STEVE: The Disney official history (confirmed by Dave Smith, Disney’s Archives Director) goes like this: Hidden Mickeys started in the late 1980’s in Epcot as an inside joke among the Imagineers. Hiding Mickey around WDW was just plain fun! I suspect that Mickey Mouse designs that were previously in place in WDW (and Disneyland) also became known as Hidden Mickeys. Because of the popularity of HM’s, Imagineers are encouraged to place them in new construction.
Backstage Hidden Mickeys do exist that are only viewable by cast members. I’ve not been able to find any underwater HM’s (yet).
What’s the most unusual HM you’ve come across (e.g. – a fireworks burst, a flower, one created by a reflection, etc.)?
STEVE: Several unusual ones come to mind:
- In the riverboat scene near the end of the Splash Mountain ride, the cloud Hidden Mickey (lying on his back) on the wall to the right. This was one of the first HM’s that made a big impression on me, and it’s quite unique.
- In the large mural at the Maelstrom loading dock (Norway pavilion), the side profile of Mickey’s face in the creases of the woman flight attendant’s shirt to the left of the top of her clipboard (this HM is slightly distorted, but it’s there and it’s really unusual).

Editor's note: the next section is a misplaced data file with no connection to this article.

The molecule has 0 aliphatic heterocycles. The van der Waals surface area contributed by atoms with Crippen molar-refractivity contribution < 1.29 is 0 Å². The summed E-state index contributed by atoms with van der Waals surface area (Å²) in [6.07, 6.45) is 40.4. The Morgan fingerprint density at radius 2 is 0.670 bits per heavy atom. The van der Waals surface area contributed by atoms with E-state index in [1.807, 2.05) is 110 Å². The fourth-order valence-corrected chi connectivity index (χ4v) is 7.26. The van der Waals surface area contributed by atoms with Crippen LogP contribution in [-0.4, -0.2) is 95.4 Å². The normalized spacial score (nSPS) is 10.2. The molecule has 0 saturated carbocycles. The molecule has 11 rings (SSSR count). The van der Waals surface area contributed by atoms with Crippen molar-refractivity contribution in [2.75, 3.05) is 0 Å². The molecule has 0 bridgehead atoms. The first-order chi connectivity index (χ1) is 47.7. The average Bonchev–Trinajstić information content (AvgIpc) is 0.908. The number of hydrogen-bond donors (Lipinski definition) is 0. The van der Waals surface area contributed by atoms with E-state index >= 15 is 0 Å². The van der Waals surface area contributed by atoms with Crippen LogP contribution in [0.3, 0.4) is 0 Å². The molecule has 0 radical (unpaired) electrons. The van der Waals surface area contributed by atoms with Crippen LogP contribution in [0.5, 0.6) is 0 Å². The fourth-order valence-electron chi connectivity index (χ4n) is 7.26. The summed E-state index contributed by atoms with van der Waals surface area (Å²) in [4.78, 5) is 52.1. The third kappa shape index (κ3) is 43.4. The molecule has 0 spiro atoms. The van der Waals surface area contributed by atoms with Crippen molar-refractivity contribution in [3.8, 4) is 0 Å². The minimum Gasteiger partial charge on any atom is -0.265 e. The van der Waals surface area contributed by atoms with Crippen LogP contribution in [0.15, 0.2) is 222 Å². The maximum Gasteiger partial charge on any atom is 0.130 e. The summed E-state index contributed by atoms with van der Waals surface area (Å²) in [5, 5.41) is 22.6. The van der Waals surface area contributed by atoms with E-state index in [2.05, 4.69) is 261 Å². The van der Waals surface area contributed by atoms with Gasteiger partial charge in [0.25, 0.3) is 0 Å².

- The stretched out Mickey Mouse watchband on the ground among the conical-shaped trees in front of the Contemporary Resort, easily spotted from the upper floors and from the window of the California Grill restaurant on the top floor (awesome!).
What is your favorite HM? Which one surprised you the most? Is there a generally accepted HM that is not truly a HM?
STEVE: I have a Top Ten list and an Honorable Mention list in the book for my 20 favorite HM’s at WDW. My number one favorite HM is the full body image of Mickey painted in the mural (in the green “broccoli-like” tissue) above the entrance to Body Wars at Epcot. The one that surprised me the most is number three of the Top Ten: the amazing sight of the top part of Mickey’s head and his fingers as he peeks over the wall behind the D-Zertz shop at Pleasure Island.
Most debate about HM’s involves the classic three-circle forms. My definition of a “true” three-circle HM is rather strict: the circles must touch and be in the right position and proportions. However, there are distorted three-circle Mickeys that are not positioned or proportioned correctly but are so accepted among cast members and the public that I include them as HM’s; for example, the HM gear wheels on the ground to the right near the end of the Big Thunder Mountain Railroad track in the MK and the various lock HM’s, such as the lock on the jail cell door near the end of the Pirates of the Caribbean boat ride. Neither of the above HM’s is proportioned quite right.
It seems that the more recent attractions have far more Hidden Mickeys than the older ones. What’s the oldest documented (intentional) hidden Mickey in the Park? Also, are Hidden Mickeys added during rehabs (e.g., Pirates, Snow White)?